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Augmented Machines and Augmented Humans are converging VI

Human augmentation can be pursued either by changing the genome (with effect on the phenotype) or by changing the phenotype (with effect on the extended phenotype) or by changing the extended phenotype.

Human Augmentation

There are basically three ways to augment humans:

  • Modifying the genotype
  • Modifying the phenotype
  • Modifying the extended phenotype

As individual we inherit the genotype (the set of our genes contained in our chromosomes, each of us has 22 pairs of chromosomes –autosomes- plus the sex chromosomes, either X-X, or X-Y, female or male respectively). So far scientists do not agree on the exact number of genes, the estimate is between 19,000 and 20,000. Each gene is composed by a number of base-pairs (A:T –Adenine, Thymine- and C:G–Cytosine, Guanine-).

Range of genome size in organisms of the three domains of life. Image credit: Metode

The number of base pairs per gene varies significantly and it is not, generally speaking, an indication of the sophistication of the living being (at least in the perception we have of “sophistication”). As an example compare the 20,000 genes (probably less than that) in a human genome with the 164,000-334,000 genes estimated in wheat!

In general scientists tend to look at the number of base-pairs, rather that at the number of genes. In the figure an overview of the number of base pairs in different life forms (expressed in millions of base-pairs).

In the figure an overview of the number of base pairs in different life forms (expressed in millions of base-pairs). As you can see mammals are not the ones having the highest number of pairs and humans are an “average” mammal 😉 in this sense.

So, having many genes, or having many pairs, does not necessarily match our perception of “smartness”.

What is sure is that by changing a gene there is the potential of changing the phenotype (change includes also deleting as well as adding a gene).

The problem is that we do not know in general how a change in a gene affects the phenotype, so in spite of having the technology for changing genes (CRISPR/Cas 9 and more recent, more precise ones, like CRISPR/Cas 12a) we cannot start from a desirable phenotype and reverse-engineered it into a change in the genotype. Someone noticed that today’s gene modification technology is comparable to have an extremely precise gun and being blindfold when using it.

Some researchers are planning to use AI to create this link between the genotype and the phenotype. This is becoming more and more a possibility given the growing number of sequenced genomes onto which machine learning can be applied.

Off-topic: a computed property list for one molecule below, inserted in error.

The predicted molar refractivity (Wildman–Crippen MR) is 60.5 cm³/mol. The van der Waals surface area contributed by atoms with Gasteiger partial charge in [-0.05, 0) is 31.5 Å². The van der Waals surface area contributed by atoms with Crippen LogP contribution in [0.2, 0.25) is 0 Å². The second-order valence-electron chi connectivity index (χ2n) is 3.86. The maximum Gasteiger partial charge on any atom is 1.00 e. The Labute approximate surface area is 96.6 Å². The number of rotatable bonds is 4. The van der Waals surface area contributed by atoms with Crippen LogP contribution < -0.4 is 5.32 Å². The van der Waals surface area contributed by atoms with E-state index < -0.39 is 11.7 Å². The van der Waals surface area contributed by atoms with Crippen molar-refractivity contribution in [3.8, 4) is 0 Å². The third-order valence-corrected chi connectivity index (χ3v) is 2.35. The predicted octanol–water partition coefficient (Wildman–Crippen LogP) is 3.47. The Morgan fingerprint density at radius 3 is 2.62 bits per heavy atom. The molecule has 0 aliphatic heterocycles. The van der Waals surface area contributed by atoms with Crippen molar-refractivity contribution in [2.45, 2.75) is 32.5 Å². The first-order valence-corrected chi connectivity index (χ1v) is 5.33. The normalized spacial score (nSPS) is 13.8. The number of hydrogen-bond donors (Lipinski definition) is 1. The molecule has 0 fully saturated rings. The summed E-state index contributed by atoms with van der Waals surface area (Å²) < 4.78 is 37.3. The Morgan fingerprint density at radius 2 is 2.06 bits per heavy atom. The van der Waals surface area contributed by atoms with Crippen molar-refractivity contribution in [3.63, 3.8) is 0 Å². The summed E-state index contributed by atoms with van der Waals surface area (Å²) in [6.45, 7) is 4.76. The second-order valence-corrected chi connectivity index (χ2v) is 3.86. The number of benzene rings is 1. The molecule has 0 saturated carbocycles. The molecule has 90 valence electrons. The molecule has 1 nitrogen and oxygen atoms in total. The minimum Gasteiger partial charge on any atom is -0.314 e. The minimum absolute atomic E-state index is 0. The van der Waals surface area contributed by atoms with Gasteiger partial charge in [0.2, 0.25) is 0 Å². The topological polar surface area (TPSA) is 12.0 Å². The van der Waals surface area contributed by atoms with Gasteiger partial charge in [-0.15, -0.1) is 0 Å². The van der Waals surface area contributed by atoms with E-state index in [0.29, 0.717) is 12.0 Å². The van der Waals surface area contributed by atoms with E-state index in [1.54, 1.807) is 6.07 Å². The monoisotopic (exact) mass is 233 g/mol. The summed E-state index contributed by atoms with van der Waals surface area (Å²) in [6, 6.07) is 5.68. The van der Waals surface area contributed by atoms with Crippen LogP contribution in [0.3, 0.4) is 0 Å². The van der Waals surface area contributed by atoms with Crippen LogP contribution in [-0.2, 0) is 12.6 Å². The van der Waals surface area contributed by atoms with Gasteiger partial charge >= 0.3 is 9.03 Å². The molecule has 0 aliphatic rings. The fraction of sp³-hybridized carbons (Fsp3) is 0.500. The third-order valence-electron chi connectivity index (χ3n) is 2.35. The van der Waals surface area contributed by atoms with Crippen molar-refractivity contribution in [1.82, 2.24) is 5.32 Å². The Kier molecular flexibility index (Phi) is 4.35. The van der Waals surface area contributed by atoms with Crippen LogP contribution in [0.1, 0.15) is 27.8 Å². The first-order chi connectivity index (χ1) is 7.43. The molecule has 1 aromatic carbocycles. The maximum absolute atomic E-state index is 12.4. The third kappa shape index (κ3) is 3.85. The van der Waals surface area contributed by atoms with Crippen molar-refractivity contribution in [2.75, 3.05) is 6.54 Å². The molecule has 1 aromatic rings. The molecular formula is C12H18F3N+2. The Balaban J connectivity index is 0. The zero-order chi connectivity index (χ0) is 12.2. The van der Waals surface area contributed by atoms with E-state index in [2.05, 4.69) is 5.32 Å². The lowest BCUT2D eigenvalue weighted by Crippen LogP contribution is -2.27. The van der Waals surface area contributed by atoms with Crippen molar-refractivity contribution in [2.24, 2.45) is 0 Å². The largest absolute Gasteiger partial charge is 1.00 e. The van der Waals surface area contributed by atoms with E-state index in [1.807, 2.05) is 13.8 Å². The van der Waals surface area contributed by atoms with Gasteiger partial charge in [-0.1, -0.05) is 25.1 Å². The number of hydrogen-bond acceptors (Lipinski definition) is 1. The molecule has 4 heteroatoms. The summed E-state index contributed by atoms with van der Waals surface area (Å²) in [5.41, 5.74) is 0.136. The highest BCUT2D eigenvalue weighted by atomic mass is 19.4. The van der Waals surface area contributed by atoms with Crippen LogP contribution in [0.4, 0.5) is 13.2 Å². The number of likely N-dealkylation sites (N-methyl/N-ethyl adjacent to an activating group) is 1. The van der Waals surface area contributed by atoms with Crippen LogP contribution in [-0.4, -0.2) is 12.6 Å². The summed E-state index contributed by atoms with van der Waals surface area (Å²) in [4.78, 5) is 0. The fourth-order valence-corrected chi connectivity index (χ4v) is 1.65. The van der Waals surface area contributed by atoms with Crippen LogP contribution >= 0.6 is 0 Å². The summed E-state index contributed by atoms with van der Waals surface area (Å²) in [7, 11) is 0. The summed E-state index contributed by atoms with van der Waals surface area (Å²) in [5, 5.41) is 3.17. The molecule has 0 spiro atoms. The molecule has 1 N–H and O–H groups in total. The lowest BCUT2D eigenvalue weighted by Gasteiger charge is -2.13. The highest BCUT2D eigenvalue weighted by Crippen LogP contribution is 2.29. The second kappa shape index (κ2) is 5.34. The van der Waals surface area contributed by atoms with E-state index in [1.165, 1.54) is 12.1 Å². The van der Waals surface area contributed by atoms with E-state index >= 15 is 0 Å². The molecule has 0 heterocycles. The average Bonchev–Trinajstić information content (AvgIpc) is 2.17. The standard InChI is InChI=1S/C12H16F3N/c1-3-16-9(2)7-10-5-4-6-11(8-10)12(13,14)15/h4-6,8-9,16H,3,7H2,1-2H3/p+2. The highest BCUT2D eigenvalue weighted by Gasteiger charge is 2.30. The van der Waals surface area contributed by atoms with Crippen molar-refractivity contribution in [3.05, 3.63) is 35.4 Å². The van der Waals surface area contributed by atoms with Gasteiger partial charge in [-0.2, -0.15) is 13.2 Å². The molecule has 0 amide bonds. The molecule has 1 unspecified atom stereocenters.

There are already some clear correlation between genes and their expression in the phenotype and companies like Genomic Predictions are exploiting them to steer in-vitro fertilisation towards higher probability of avoiding disorders like diabetes, osteoporosis, schizophrenia and dwarfism.

Among these correlations are the colours of the eyes and this is being exploited by companies like The Fertility Institute that are offering future parents the possibility to “design” some aspects of their future child, including the sex and the colour of the eye.

Augmenting human intelligence through gene modification is still a big question mark, although there is a feeling that this should be “technically” possible (leaving aside the big ethical issues –that, of course, should not be left aside!). Recently, in February 2019, there was a report of a gene deletion performed in China to create HIV immunity that may have as an unexpected side effect the increase of learning capability.

About Roberto Saracco

Roberto Saracco fell in love with technology and its implications long time ago. His background is in math and computer science. He's currently the Chair of the Symbiotic Autonomous Systems Initiative of IEEE-FDC. Until April 2017 he led the EIT Digital Italian Node and up to September 2018 he was the Head of the EIT Digital Industrial Doctoral School. Previously, up to December 2011, he was the Director of the Telecom Italia Future Centre in Venice, looking at the interplay of technology evolution, economics and society. At the turn of the century he led a World Bank-Infodev project to stimulate entrepreneurship in Latin America. He is a senior member of IEEE where he leads the Industry Advisory Board within the Future Directions Committee. He teaches a Master course on Technology Forecasting and Market impact at the University of Trento. He has published over 100 papers in journals and magazines and 14 books. He writes a daily blog,  http://sites.ieee.org/futuredirections/category/blog/, with commentary on innovation in various technology and market areas.

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